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Employers continue to violate collective agreement by making classification changes, HSA charges; arbitration decision to be handed down after November

In spite of the unions cease and desist request and an active arbitration about employers failure to adhere to certain terms and conditions negotiated in the 2010-2012 HSPBA collective agreement, employers continue to implement classification changes.

HSA, on behalf of the Health Science Professionals Bargaining Association, charged that HEABC has contravened the collective agreement by failing or refusing to work towards fulfillment of the objectives outlined for the Joint Classification Committee, negotiated in the 2010-2012 collective agreement.

When HSA filed the grievance in November 2011, it advised Health Authorities CEOs to cease and desist from implementing the Interim Classification Modifications negotiated in tandem with the terms and conditions of the Joint Classification Committee. The union believes that Health Authorities are prohibited from implementing any of the interim classification modifications because the right to do so is conditional upon the Classification Committee fulfilling its objectives. The committee has not done so.

The arbitration began in April and is expected to conclude in late November, after which the arbitrators award will be issued.
In the meantime, employers continue to ignore the agreement and push forward with classification changes that affect health science professionals, most recently sweeping changes in the Fraser Health Authority.

Health science professionals affected by their employers classification changes include those in the following scenarios:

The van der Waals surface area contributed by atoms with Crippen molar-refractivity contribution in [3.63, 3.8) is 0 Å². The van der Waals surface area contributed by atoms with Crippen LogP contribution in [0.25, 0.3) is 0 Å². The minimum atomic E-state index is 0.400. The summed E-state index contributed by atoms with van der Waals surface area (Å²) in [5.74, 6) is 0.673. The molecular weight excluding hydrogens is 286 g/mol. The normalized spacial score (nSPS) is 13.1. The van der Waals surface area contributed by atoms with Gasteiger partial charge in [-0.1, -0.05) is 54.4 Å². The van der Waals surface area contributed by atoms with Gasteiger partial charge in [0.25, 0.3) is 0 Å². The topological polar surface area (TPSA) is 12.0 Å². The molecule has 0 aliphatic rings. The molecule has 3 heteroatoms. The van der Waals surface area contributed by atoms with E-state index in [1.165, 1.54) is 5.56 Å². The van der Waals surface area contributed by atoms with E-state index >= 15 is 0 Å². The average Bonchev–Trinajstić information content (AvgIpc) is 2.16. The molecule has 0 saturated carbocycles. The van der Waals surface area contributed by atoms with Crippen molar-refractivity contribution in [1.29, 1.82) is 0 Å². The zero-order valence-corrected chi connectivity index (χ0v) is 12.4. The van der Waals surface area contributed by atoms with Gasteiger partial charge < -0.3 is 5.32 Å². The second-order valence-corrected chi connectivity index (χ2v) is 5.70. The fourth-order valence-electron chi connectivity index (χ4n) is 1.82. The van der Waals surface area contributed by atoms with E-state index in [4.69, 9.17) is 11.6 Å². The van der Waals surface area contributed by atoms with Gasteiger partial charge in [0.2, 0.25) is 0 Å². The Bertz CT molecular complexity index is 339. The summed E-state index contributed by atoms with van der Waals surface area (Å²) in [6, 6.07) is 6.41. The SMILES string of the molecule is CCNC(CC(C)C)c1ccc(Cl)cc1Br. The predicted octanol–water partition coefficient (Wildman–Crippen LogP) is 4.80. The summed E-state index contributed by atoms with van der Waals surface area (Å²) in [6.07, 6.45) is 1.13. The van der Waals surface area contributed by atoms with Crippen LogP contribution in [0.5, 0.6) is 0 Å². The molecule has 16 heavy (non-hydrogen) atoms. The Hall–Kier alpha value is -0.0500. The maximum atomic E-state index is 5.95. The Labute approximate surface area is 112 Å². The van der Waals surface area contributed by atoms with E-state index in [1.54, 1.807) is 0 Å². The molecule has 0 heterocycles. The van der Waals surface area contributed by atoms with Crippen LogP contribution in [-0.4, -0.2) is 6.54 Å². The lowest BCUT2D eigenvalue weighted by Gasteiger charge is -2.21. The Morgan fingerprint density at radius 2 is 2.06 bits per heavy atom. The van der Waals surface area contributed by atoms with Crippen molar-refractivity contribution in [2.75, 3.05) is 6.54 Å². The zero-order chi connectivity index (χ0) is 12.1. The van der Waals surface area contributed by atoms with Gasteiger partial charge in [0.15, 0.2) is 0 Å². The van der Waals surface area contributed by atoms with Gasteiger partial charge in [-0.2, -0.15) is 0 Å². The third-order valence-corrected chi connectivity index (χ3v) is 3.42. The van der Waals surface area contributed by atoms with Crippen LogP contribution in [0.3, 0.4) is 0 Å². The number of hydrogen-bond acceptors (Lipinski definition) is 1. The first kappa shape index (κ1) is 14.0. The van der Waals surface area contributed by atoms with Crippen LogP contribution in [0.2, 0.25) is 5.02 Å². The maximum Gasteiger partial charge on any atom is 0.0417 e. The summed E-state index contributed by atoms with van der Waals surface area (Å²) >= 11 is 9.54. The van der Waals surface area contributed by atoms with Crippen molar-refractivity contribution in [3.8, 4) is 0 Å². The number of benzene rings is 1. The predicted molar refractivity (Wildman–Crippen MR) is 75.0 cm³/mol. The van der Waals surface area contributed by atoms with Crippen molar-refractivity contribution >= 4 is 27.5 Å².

1. A health science professional has been working in a position classified as Grade II on the basis of -working without general supervision."   The employer has downgraded the position to Grade I, asserting that the interim definition of -general supervision" is still operative, such that -All Grade I positions will have access to a supervisor in the Health Authority/Health Organization in their own discipline for clinical guidance where necessary.  Such access does not need to be provided on-site and may be provided in-person or by email, telephone or other means of communication."
  2. The employer has failed to code-up a Grade I HSPs rate of pay to Grade II for any shift where the majority of hours are worked without general supervision, asserting that the interim definition of -general supervision" is still operative.
  3. The employer has failed to code-up a Grade I HSPs rate of pay Grade II for call-backs, asserting that the interim definition of -general supervision" is still operative.
  4. A supervisor is being required to provide clinical guidance to staff where that staff are not counted as FTEs under their supervision, with the employer asserting that the interim definition of -general supervision" is still operative and thus asserting that the supervisor will not, by virtue of providing clinical guidance alone, be classified or coded up to a higher classification.
  5. An employer asserts the interim measure that allows the requirement for each paramedical department to have a Chief Health Science Professional to be suspended is operative.  The employer deletes a Chief Health Science Professional position.

All health science professionals covered by the HSPBA collective agreement who have been affected by their employers implementation of the interim modifications, regardless of whether their position has been red-circled, are asked to contact their steward and to initiate a grievance.

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